PI Original Anthony Burke Boylan Thursday April 10th, 2014, 9:47am

Chicago City Council's Progressive Reform Coalition Raising Funds To Be 'More Active & Efficient'

The Progressive Reform Coalition will have something of a coming out party Thursday night with a fundraiser designed to introduce itself to the public and raise money to be a more active and more efficient force in city politics. Progress Illinois takes a look at what the caucus is hoping to accomplish with the additional funds.

The Progressive Reform Coalition (PRC) will have something of a coming out party Thursday night with a fundraiser designed to introduce itself to the public and raise money to be a more active and efficient force in city politics.

About a year after its creation, the caucus of nine aldermen formed to lead action on issues from pension reform to city budget transparency will hold its first-ever fundraiser at Buddy Guy’s Legends. The event will allow people to meet with and talk to the aldermen of the Coalition, as well as other local elected officials and leaders. Tickets start at $50.

“We want to grow to be able to do more,’’ said PRC member Ald. Ricardo Munoz (22nd). “Our operational costs have been minimal, but more money will allow us to do more. If we want to hold a budget hearing, the room is an expense. We want to hire experts to advise us on issues, such as ride shares. Having a budget will give us more ability.’’

The coalition cited reviews of privatization deals and budget oversight as the type of matters that spurred its creation, and the group has since focused on a number of issues, including the hiring of additional police, ensuring living wages for workers and school closures.

One alderman conspicuous in his absence from the nine coalition members listed on the invitation, however, is Ameya Pawar (47th), a founding member of the caucus. It won’t come as a great shock to anyone who follows city government, especially after Pawar compared the caucus to the Tea Party for what he considers is its intransigent nature.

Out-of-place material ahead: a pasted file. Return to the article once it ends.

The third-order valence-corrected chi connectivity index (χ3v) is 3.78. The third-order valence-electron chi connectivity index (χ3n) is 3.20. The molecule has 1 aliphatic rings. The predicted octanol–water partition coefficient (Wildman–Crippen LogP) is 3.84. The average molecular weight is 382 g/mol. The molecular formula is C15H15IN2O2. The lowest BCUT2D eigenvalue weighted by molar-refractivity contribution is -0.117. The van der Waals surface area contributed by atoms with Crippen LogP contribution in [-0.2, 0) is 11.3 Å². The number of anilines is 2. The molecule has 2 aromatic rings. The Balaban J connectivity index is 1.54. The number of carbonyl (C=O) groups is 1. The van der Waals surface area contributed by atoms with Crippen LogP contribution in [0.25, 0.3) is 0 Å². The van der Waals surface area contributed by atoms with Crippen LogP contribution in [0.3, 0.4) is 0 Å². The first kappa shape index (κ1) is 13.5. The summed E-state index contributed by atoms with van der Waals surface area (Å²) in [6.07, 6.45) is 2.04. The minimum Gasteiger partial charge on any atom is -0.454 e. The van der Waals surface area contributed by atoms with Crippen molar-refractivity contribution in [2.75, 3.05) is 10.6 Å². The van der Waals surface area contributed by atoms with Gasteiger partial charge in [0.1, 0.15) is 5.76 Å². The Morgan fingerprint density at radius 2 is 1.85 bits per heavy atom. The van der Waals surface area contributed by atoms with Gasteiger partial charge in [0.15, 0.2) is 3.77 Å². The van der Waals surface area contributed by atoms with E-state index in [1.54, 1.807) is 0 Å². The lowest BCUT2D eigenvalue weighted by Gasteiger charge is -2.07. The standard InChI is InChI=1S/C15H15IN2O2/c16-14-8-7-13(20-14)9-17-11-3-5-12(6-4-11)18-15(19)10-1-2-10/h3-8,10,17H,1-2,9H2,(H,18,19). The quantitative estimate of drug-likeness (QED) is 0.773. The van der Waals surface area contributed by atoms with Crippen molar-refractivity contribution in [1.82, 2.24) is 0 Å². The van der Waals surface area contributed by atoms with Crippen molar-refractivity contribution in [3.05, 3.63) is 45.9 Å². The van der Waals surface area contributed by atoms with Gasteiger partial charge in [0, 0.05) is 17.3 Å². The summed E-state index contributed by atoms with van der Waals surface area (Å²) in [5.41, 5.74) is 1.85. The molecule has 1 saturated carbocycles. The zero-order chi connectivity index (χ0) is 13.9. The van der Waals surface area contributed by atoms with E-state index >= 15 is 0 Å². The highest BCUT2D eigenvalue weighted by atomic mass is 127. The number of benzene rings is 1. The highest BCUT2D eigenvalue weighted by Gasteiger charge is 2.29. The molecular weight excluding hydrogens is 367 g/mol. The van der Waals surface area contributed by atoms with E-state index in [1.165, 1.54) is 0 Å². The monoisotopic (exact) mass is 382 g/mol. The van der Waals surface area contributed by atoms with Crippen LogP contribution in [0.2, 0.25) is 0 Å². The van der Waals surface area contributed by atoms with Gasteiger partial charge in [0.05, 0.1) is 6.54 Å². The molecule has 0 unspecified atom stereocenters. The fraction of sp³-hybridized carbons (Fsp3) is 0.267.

Last year, Pawar also was a founding member of a rival progressive city council group, the Paul Douglas Alliance, named after the famous U.S. Senator from Illinois. At the time, the Douglas group positioned itself as the more solution-oriented group of progressives, though Pawar was the only alderman to be in both caucuses.

It seems sometime late last summer, though, Pawar quietly stopped being a part of the Progressive Reform Coalition. It seems it just wasn’t publicly announced.

“I'm not an absolutist on public policy and politics,’’ said Pawar, noting that his flexible nature has allowed him to get six pieces of legislation through in his first term. “I'm open to compromise. I'm also willing to work with my colleagues to pass legislation and make changes. You need pragmatists.’’

Critics have accused the Paul Douglas Alliance of faux reform and giving cover to the mayor, but the two groups do state nearly identical goals publicly. Munoz said it is distracting having two progressive groups in the City Council, but every issue still comes down to building a consensus.

“Organizing aldermen is like herding blind cats with no sense of smell,’’ he joked.

The Progressive Reform Coalition is convinced the city needs leadership based on principles and ideology, said Ald. John Arena (45th).

“We make sure these issues are heard and people are aware of them,’’ said Arena. “These are issues that are easily forgotten if there isn’t a group based on getting them addressed by the City Council.’’

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